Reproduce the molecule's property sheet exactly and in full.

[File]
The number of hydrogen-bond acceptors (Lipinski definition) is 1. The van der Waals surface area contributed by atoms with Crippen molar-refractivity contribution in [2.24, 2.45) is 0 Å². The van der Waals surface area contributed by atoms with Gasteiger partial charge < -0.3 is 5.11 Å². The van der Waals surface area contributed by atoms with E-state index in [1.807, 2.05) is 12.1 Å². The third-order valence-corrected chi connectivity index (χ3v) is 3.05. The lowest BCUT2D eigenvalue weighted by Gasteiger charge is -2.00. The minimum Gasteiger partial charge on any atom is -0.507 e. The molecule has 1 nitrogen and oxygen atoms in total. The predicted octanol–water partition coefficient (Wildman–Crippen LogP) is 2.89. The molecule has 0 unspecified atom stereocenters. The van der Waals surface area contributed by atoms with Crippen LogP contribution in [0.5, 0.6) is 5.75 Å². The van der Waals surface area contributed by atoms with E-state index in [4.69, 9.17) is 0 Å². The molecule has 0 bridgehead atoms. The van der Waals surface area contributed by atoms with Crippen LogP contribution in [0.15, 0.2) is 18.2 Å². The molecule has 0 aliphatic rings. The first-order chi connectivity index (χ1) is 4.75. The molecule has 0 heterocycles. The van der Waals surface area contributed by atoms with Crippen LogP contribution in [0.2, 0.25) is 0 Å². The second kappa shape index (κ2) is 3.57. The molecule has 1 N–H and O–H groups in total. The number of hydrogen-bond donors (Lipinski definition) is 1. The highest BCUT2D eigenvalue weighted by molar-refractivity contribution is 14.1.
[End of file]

The number of hydrogen-bond acceptors (Lipinski definition) is 1. The van der Waals surface area contributed by atoms with Crippen molar-refractivity contribution in [2.24, 2.45) is 0 Å². The van der Waals surface area contributed by atoms with Gasteiger partial charge < -0.3 is 5.11 Å². The van der Waals surface area contributed by atoms with E-state index in [1.807, 2.05) is 12.1 Å². The third-order valence-corrected chi connectivity index (χ3v) is 3.05. The lowest BCUT2D eigenvalue weighted by Gasteiger charge is -2.00. The minimum Gasteiger partial charge on any atom is -0.507 e. The molecule has 1 nitrogen and oxygen atoms in total. The predicted octanol–water partition coefficient (Wildman–Crippen LogP) is 2.89. The molecule has 0 unspecified atom stereocenters. The van der Waals surface area contributed by atoms with Crippen LogP contribution in [0.5, 0.6) is 5.75 Å². The van der Waals surface area contributed by atoms with E-state index in [4.69, 9.17) is 0 Å². The molecule has 0 bridgehead atoms. The van der Waals surface area contributed by atoms with Crippen LogP contribution in [0.15, 0.2) is 18.2 Å². The molecule has 0 aliphatic rings. The first-order chi connectivity index (χ1) is 4.75. The molecule has 0 heterocycles. The van der Waals surface area contributed by atoms with Crippen LogP contribution in [0.2, 0.25) is 0 Å². The second kappa shape index (κ2) is 3.57. The molecule has 1 N–H and O–H groups in total. The number of hydrogen-bond donors (Lipinski definition) is 1. The highest BCUT2D eigenvalue weighted by molar-refractivity contribution is 14.1.